because isolated microenvironments (refugia) existed that were less
deadly than most of their previous habitats.

I intended to counteract the vague impressions that people have that
while 70% of species were being wiped out, 30% of life was doing just
fine. It wasn't! The fossil record bespeaks of a mass killing that was
unfathomly devastating.

Clark Chapman

==================

TIMO'S REPLY

From Timo Assmuth <Timo.Assmuth@vyh.fi>

Dear Clark, Benny, and others (I really mean this - I think the NEO
community, in all its variety of opinion and at times heated debates,
also about 1997 XF11, is a very dear and fruitful one for the quest of
knowledge also to aid the preservation of life and its home on Earth).

I thank Clark for his additional remarks and clarifications. They
promote some more thoughts which may be relevant in the discussion.

As Clark noted, I did not cite his sentence verbatim, in an attempt to
condense it, but added "species" in the sentence dealing with the death
of virtually all animals and plants (individuals). In doing so, I may
have muffled his meaning instead of clarifying (in which case I
apologise). I didn't mean to question his emphasis of the plight of
survivors - it's certainly important for evaluations of the significance
and policy implications of the NEO threat.

However, I believe that also my own main points are still valid:

1. We may not know for certain that 'virtually all' (meaning precisely
what?) even of individual plants and animals (including diverse and
individual-rich groups such as insects), or 'most' species, died 'at
the K/T boundary' (meaning when and how long after impact ? - N.B. the
temporal resolution varies among samples and species assemblages).
For instance, if one were to base estimates of the share of species
which went extinct to a higher degree on some other (diverse but perhaps
less observable) groups of organisms, these estimates might be lower.

2. In particular, we do not seem to know for sure, although it is
implied commonly and, I felt, also in Clark's letter, to what degree
these deaths, sufferings and changes of life - at the levels of
individuals, populations, species (also in terms of definite survival)
and communities - were caused by the Chicxulub impact or ANY NEO impact.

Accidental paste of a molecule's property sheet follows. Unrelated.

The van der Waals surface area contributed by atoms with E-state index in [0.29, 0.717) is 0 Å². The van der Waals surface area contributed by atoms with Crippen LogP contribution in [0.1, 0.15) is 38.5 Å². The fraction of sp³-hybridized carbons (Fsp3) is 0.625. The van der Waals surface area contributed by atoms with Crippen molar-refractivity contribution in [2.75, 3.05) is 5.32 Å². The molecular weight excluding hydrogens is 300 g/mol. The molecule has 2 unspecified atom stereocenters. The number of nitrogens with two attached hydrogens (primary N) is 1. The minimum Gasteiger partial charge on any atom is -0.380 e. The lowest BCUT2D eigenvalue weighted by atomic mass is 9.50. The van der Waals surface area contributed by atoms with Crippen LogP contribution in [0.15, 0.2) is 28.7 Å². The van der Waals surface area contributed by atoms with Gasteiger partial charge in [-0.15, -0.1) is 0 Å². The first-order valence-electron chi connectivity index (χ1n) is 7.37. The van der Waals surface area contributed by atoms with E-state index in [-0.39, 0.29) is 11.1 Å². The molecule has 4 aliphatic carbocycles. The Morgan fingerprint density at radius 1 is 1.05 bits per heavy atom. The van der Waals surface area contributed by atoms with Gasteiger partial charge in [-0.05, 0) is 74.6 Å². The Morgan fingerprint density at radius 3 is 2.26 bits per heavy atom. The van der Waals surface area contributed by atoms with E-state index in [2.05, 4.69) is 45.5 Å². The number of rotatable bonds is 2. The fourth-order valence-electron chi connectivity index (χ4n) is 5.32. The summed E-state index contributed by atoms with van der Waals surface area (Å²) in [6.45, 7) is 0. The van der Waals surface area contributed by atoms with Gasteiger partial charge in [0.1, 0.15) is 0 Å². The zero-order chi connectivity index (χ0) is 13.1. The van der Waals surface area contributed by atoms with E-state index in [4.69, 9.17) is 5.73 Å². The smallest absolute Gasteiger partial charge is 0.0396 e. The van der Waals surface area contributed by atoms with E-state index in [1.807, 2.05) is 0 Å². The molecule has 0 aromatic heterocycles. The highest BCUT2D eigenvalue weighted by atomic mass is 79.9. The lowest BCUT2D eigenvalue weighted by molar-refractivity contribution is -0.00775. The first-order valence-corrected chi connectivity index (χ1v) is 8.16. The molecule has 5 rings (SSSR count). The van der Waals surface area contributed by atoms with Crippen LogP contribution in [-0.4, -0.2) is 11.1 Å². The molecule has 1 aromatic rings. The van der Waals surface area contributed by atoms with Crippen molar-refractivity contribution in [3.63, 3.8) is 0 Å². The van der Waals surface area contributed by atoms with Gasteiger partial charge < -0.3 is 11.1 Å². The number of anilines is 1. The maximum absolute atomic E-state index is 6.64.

Therefore, I think we may discern in our exchange of ideas
a) arguments for precaution in the sense of NEO risk aversion: e.g.,
also the survivors were and would again be severely hit by such a blow,
apart from the common concern for the non-surviving (species),
b) other arguments for caution in the sense of questioning the degrees,
characteristics and causes of NEO effects (just as we question the
geocentric narrowly uniformitarian assumption of no NEO effects).

I think all kinds of uncertainties and arguments are important to
remember, take into consideration and in many cases even express.
A bit too often does one read of the Yukatan-crosser having 'wiped out
the dinosaurs' (and, what is still more debatable, nearly all other
species), as an indisputable fact, and with the connotation that other
factors cannot have been significantly contributing.

For one thing, there may have been other NEOs around that time affecting
life - by direct hits OR by other agents, including fluxes of fragments
and associated atmospheric/other changes (=possibility which emphasizes
but perhaps also redirects 'NEO concern').

However, ALSO OTHER extraterrestrial as well as terrestrial, even
endogeneous (biological) factors may have contributed significantly
(=possibility which may challenge some of the more far-stretched NEO
concerns, and which is to be taken seriously for scientific, practical
and also 'tactical' reasons).

Wishing you well, yours sincerely,
Timo Assmuth/FEI 15.6.



CCCMENU CCC for 1998